On 25 June 2020, The Vienna Institute for International Economic Studies (wiiw) presented online its study on the costs of reconstructing the Donbas region, which has been decimated by six years of war. It draws lessons from other conflict regions in the world and outlines a reconstruction plan for the region.
The wiiw study was prepared by Peter Havlik, Senior Research Associate in wiiw, Artem Kochnev, PhD student at Johannes Kepler University, and Olga Pindyuk, wiiw Country Expert on Ukraine.
According to wiiw, it will take at least $21.7 billion to restore Donbas, which equals ⅓ of the Ukrainian yearly state budget. This sum is insurmountable for Ukraine, which means that even if the war ends and Ukraine regains control of the region currently controlled by Russian proxies, this would trigger heavy problems both economic and humanitarian, to integrate the region back to the country. In particular, as the wiiw study claims, the heaviest and most expensive part of the reconstruction would be not just to rebuild some factories but to reestablish economic links between the region and the rest of Ukraine as well as to overcome the effects of six-year-long Russian and occupation propaganda in the region.
With over 13,000 dead (including over 3,000 civilians) and up to 30,000 wounded (including 7,000 civilians), the Donbas war in Ukraine is Europe’s bloodiest conflict since the end of the war in former Yugoslavia. The Kremlin’s support for Donbas separatists through biased media reporting, supply of arms, and military manpower was instrumental to transform public discontent into an armed insurgency in Donbas. Yet, external support of insurgents is a widespread feature of contemporary conflicts. This is reflected in a growing number of internationalised internal conflicts – initially internal conflicts that de-facto become interstate wars.
Economies of the occupied areas have dropped by more than 50% in 2014-15 and have recovered only slightly. They exist thanks to subsidies from Russia
If the current crisis develops into a prolonged recession, Russian fiscal stability could be called into question. If the global economic downturn lasts longer than a year, the Kremlin will have to decide whether the expensive support of the satellite states is worth the political gains. As the rapid dissolution of the Eastern bloc in the late 1980s showed, changes in that respect might occur quickly.
Citing Ukrainian governmental sources, the wiiw study writes that currently [highlight]Russia spends about $6 billion annually to support the occupied areas of Donetsk and Luhansk oblasts,[/highlight] or the “Donetsk and Luhansk People’s Republics” (“DNR” and “LNR”). This makes for some 0.3% of Russia’s overall GDP in 2019.
Half of this amount was estimated to support military forces, while the other half presumably financed public expenditures and purchase of energy goods.
Russia supplies gas and electricity to the ORDLO (occupied areas of Donetsk and Luhansk oblasts) for free. Furthermore, Russia provides a simplified procedure to apply for Russian citizenship for Ukrainian citizens living in Donetsk and Luhansk oblasts. Although this procedure is typically regarded as a political move to strengthen Russia’s diplomatic position in its negotiations with Ukraine, it contains a humanitarian component as well. Russian citizenship makes ORDLO civilians potentially eligible for pensions, unemployment benefits, and healthcare services provided by Russia.
In 2015, the average wage fell by 77% in the “DNR” and by 82% in the “LNR.” The mass contraction was followed by subsequent growth. However, as the graph below shows, the difference between wages in the government-controlled territories and ORDLO increases year by year.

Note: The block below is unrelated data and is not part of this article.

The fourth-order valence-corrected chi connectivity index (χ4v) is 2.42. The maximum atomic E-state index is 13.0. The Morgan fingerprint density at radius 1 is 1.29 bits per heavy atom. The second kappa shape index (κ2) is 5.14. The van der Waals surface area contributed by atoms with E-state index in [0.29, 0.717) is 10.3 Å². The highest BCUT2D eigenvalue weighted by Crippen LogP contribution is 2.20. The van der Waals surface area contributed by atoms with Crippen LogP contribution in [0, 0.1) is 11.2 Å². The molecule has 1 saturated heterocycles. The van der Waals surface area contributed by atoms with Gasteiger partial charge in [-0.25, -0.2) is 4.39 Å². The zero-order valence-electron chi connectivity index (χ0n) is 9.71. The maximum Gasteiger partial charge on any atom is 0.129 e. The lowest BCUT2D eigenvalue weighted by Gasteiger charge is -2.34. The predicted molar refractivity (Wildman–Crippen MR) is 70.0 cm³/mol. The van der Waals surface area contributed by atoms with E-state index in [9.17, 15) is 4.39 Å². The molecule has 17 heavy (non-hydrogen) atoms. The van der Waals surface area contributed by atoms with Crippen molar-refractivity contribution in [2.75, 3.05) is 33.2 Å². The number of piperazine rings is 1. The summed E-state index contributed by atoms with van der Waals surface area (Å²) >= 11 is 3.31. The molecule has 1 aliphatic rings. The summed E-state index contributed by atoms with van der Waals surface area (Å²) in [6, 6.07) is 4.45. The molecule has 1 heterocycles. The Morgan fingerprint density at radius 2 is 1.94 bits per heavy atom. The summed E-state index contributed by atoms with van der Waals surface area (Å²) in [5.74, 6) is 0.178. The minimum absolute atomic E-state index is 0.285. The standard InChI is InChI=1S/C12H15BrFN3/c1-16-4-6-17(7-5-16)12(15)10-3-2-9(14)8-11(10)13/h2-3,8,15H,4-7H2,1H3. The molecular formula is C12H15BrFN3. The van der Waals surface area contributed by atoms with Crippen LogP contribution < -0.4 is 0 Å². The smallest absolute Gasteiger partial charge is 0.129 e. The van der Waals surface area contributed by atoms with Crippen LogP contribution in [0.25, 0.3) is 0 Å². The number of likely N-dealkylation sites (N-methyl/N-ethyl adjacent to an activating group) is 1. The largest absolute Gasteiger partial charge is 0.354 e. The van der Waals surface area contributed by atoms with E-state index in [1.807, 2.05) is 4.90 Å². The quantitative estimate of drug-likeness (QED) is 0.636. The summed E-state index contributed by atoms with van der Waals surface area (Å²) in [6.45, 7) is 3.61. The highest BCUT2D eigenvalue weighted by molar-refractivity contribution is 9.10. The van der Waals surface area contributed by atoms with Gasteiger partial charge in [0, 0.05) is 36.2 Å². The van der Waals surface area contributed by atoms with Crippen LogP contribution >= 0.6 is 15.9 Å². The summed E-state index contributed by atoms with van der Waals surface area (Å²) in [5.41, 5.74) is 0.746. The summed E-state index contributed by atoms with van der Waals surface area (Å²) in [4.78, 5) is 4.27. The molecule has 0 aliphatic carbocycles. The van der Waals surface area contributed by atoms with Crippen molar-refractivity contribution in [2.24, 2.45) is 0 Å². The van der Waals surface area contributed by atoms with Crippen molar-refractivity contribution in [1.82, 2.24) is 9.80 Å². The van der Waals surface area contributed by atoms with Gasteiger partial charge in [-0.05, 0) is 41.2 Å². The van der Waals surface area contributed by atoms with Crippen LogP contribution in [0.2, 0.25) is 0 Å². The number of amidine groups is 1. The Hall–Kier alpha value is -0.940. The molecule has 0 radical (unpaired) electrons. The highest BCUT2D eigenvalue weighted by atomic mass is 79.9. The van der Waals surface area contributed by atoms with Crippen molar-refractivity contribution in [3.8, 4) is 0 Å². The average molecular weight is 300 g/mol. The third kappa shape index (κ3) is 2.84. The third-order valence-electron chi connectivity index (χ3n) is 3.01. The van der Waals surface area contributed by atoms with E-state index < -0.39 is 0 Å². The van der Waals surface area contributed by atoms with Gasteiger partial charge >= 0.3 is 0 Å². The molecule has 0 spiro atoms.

While in 2019-2020 wages in the eastern Ukraine have almost returned to the pre-war level, in occupied areas they’re far from that level.
The data of recruiting websites in Donetsk oblast show that the monthly median wage of the job positions on offer in the ORDLO was $158, which is roughly half the median wage offer in the government-controlled territories ($316) and only a third of the pre-war level.
The trade deficit of the ORDLO proves further that it is economically insolvent without Russian support. In particular, according to an investigation based on customs data and accounting documents of the railway operators in Russia, the import of goods to the ORDLO was equal to $1.2 billion and exceeded the export volume in bilateral trade with Russia by a factor of 6. Natural gas (41%), food (22%), and other fossil fuels (11%) comprised the largest share of ORDLO imports.
After the withdrawal of operations by Ukrainian banks in 2014, the banking system of the ORDLO became very rudimentary.
Currently, the banking sector of each region consists of a single state-owned bank, which provides financial services and is responsible for financial regulation together with the separatists’ “ministries of finance.” The banking sector offered no credit products to either individuals or enterprises until early 2019.
In general, the economy of ORDLO is developing in the framework of state capitalism with weak competition and a few huge monopolies running the economy.
Wiiw’s study claims that in the context of the current economic crisis caused by the lockdown, the alternative costs to support the ORDLO proxy republics will rise for Russia. Therefore, [highlight]the possibility of changes in Russian foreign policy regarding Ukraine and ORDLO in particular becomes more likely. [/highlight]
Estimated lower end of Donbas reconstruction costs amounts to $21.7 billion
The lower end of projected Donbas reconstruction costs is at $21.7 billion. Source: wiiw estimations.
Physical capital. The total capital losses incurred over the period 2014-2019 in Donbas amount to $9.5 billion, which is equivalent to 14% of the pre-war capital stock in the region (see the figure below). Of this value, the share of damage caused by the hostilities amounts to 40%, while the remaining 60% is caused by depreciation.